Lauren Wayne, director of the State Theatre in Portland, stands next to the ghost light on stage in the darkened auditorium on Tuesday. With no end to gathering restrictions in sight, Wayne has booked online streaming shows at the venue every Friday through August. Credit: Troy R. Bennett / BDN

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Not long after statewide lockdown orders came down as the coronavirus pandemic hit Maine in March, Lauren Wayne, general manager of the 1,870-seat State Theatre in Portland, formed a loose alliance with other venue operators across the state to share strategies and advocate for their businesses.

They run venues big and small, for-profit and nonprofit. Some own their spaces, and some rent. They present everything from hip hop and modern dance to classical music and plays.

And yet, despite their differences, they share one big problem: the mass gatherings on which they depend simply aren’t happening this year.

“If you’re in the business of mass gatherings, you’re in trouble,” Wayne said.

Economic hardship from the pandemic is hardly limited to performance venues. But while most sectors of the economy at this point have been allowed to at least partially reopen, venues are almost all still closed, faced with the fact that there’s no end in sight to the statewide ban on gatherings of more than 50 people, and that no COVID-19 vaccine is close to being ready for the general population.

When your entire business model is based on gatherings of many times more than 50 people, doing business is all but impossible during a pandemic.

“We keep telling people, we were the first to close, and we’ll be the last to fully reopen,” said Josh Gass of Launchpad, the arts nonprofit that with the Bangor Symphony Orchestra operates the Bangor Arts Exchange in downtown Bangor. “We are inordinately affected by the pandemic.”

Venues don’t just host performances. They employ people. They operate as community hubs and are integral to their communities’ cultural fabric. And they bring people into downtown areas, who spend money at other businesses. The arts advocacy group Americans For The Arts estimated that the average person in Maine in 2016 spent $66 each time they attended an arts event, not including ticket prices.

Nevertheless, economic help — in whatever form it takes — is hard to come by, with the arts and culture sector having been largely excluded from federal relief efforts.

“We have our eyes on the first quarter of 2021 for things to start again,” Wayne said. “But that’s a moving target. It could be June 2021. It could even be later than that. It’s just a huge unknown. Without some sort of real help, it starts to get really tenuous.”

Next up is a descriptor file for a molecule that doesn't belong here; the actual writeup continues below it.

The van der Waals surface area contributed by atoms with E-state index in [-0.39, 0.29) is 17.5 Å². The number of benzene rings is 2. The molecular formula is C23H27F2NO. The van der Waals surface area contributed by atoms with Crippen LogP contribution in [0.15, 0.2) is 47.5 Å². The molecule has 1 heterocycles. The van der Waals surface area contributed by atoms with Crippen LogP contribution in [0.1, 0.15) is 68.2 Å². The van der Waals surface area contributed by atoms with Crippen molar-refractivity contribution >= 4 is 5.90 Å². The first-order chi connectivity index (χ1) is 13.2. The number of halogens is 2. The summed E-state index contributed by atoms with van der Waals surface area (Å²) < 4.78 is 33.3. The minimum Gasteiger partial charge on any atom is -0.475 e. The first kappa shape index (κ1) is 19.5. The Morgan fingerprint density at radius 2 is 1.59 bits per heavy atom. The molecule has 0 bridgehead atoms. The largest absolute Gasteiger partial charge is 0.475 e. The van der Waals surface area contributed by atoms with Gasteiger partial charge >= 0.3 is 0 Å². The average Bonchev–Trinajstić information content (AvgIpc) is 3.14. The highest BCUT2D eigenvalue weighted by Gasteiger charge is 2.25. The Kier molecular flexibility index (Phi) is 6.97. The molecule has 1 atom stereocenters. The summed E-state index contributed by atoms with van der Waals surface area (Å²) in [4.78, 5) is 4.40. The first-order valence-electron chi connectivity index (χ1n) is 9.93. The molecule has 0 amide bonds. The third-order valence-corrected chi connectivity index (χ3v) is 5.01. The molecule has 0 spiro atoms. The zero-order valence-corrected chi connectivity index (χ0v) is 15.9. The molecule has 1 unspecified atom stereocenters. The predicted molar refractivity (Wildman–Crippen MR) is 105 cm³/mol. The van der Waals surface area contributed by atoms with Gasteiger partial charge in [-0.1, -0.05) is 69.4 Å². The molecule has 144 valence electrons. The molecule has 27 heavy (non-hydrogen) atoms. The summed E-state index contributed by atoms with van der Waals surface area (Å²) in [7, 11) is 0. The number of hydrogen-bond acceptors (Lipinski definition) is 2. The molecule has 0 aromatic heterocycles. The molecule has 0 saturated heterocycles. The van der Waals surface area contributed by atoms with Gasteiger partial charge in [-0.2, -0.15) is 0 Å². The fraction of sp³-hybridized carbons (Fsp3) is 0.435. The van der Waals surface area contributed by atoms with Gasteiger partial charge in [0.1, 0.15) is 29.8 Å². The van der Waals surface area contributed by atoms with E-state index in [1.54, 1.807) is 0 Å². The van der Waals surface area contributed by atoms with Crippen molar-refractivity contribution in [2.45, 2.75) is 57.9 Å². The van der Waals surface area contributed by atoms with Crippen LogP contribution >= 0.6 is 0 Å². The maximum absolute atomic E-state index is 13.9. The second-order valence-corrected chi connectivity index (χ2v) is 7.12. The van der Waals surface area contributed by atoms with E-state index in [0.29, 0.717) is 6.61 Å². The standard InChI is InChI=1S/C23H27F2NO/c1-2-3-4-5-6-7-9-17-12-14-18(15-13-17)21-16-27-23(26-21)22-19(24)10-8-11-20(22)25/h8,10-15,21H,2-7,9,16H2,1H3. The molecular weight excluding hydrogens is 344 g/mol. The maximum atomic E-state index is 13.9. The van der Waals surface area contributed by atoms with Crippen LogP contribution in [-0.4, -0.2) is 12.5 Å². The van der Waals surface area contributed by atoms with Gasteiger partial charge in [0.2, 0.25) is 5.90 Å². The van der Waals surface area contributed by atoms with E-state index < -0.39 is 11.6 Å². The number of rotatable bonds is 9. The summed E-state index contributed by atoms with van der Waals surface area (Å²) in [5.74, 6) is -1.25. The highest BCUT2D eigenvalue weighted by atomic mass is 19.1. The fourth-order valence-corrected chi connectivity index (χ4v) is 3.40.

Bari Newport, artistic director of the Penobscot Theatre Company, poses outside the Bangor theater on May 15, 2020. Credit: Natalie Williams / BDN

Crunching the numbers

As soon as the closures happened, the Maine Arts Commission sprang into action, distributing information about Paycheck Protection Program loans for organizations and unemployment benefits for individual artists. The commission has held webinars offering financial planning resources for arts and culture professionals, and has fast-tracked grants, including more than one hundred $500 grants to individual artists.

Eight Maine arts organizations received $50,000 coronavirus aid grants from the National Endowment for the Arts. They included five performing arts groups: the Penobscot Theatre Company, Portland Stage, the L.A. Public Theatre, the Portland Symphony Orchestra and Portland Ovations. The Maine Arts Commission also received $426,800 from the federal CARES Act to distribute to arts organizations. 

But after the commission finished surveying arts organizations in June, it became clear that the immediate need in order to stave off widespread closures was closer to $9.5 million, said Julie Richard, the arts commission’s director.

“The initial $426,000 was nice, but it did not go very far,” Richard said. “When you think about the full economic impact of the arts and culture sector, it’s kind of a drop in the bucket.”

The state’s Economic Recovery Committee earlier this month recommended that Maine provide an additional $1.1 billion in aid to help the economy, though arts and culture as a part of Maine’s economy were not mentioned in the report.

In 2017, the arts and culture sector contributed $1.6 billion to Maine’s economy and employed nearly 17,000 people, or about 2.6 percent of the state’s workforce, according to the federal Bureau of Economic Analysis. Those people collected nearly $846 million in income.

“Sometimes the narrative around art is that it’s cute. It’s extra. It’s fun. It’s a hobby,” said Shoni Currier, executive director of the Bates Dance Festival in Lewiston. “It is far more than that. It makes a huge social and economic impact. We bring money to communities. We provide jobs for so many people. And some of that is about to crumble.”

Additionally, the Maine Arts Commission does not offer grants to for-profit businesses, meaning the State Theatre, Port City Music Hall, the Portland House of Music and other venues aren’t eligible. As a result, they must rely on the sources of relief that any business might receive despite the fact that they, essentially, cannot reopen like others can.